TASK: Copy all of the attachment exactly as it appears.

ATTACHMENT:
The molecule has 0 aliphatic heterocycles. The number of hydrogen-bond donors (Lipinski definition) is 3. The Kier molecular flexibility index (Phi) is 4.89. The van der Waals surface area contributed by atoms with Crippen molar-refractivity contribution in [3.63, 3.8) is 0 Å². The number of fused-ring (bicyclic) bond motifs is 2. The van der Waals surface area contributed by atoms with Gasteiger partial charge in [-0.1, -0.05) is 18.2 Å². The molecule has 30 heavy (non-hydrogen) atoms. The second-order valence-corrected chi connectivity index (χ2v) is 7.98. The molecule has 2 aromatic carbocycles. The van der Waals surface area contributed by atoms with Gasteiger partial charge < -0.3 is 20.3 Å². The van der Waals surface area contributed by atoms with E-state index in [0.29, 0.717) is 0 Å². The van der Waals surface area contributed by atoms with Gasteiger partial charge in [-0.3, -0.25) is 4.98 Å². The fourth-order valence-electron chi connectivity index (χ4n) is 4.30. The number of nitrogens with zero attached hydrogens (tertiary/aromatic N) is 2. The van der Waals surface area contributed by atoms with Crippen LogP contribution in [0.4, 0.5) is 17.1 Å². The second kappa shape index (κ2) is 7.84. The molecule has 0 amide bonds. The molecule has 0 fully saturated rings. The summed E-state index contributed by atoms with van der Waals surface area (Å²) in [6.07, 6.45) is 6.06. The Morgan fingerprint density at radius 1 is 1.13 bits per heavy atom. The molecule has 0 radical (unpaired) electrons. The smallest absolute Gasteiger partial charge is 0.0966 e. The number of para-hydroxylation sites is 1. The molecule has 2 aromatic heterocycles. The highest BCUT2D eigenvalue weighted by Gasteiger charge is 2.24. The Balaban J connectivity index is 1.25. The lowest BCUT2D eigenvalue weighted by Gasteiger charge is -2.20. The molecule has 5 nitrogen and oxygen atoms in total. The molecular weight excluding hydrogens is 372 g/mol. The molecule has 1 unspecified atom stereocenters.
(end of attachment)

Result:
The molecule has 0 aliphatic heterocycles. The number of hydrogen-bond donors (Lipinski definition) is 3. The Kier molecular flexibility index (Phi) is 4.89. The van der Waals surface area contributed by atoms with Crippen molar-refractivity contribution in [3.63, 3.8) is 0 Å². The number of fused-ring (bicyclic) bond motifs is 2. The van der Waals surface area contributed by atoms with Gasteiger partial charge in [-0.1, -0.05) is 18.2 Å². The molecule has 30 heavy (non-hydrogen) atoms. The second-order valence-corrected chi connectivity index (χ2v) is 7.98. The molecule has 2 aromatic carbocycles. The van der Waals surface area contributed by atoms with Gasteiger partial charge < -0.3 is 20.3 Å². The van der Waals surface area contributed by atoms with E-state index in [0.29, 0.717) is 0 Å². The van der Waals surface area contributed by atoms with Gasteiger partial charge in [-0.3, -0.25) is 4.98 Å². The fourth-order valence-electron chi connectivity index (χ4n) is 4.30. The number of nitrogens with zero attached hydrogens (tertiary/aromatic N) is 2. The van der Waals surface area contributed by atoms with Crippen LogP contribution in [0.4, 0.5) is 17.1 Å². The second kappa shape index (κ2) is 7.84. The molecule has 0 amide bonds. The molecule has 0 fully saturated rings. The summed E-state index contributed by atoms with van der Waals surface area (Å²) in [6.07, 6.45) is 6.06. The Morgan fingerprint density at radius 1 is 1.13 bits per heavy atom. The molecule has 0 radical (unpaired) electrons. The smallest absolute Gasteiger partial charge is 0.0966 e. The number of para-hydroxylation sites is 1. The molecule has 2 aromatic heterocycles. The highest BCUT2D eigenvalue weighted by Gasteiger charge is 2.24. The Balaban J connectivity index is 1.25. The lowest BCUT2D eigenvalue weighted by Gasteiger charge is -2.20. The molecule has 5 nitrogen and oxygen atoms in total. The molecular weight excluding hydrogens is 372 g/mol. The molecule has 1 unspecified atom stereocenters.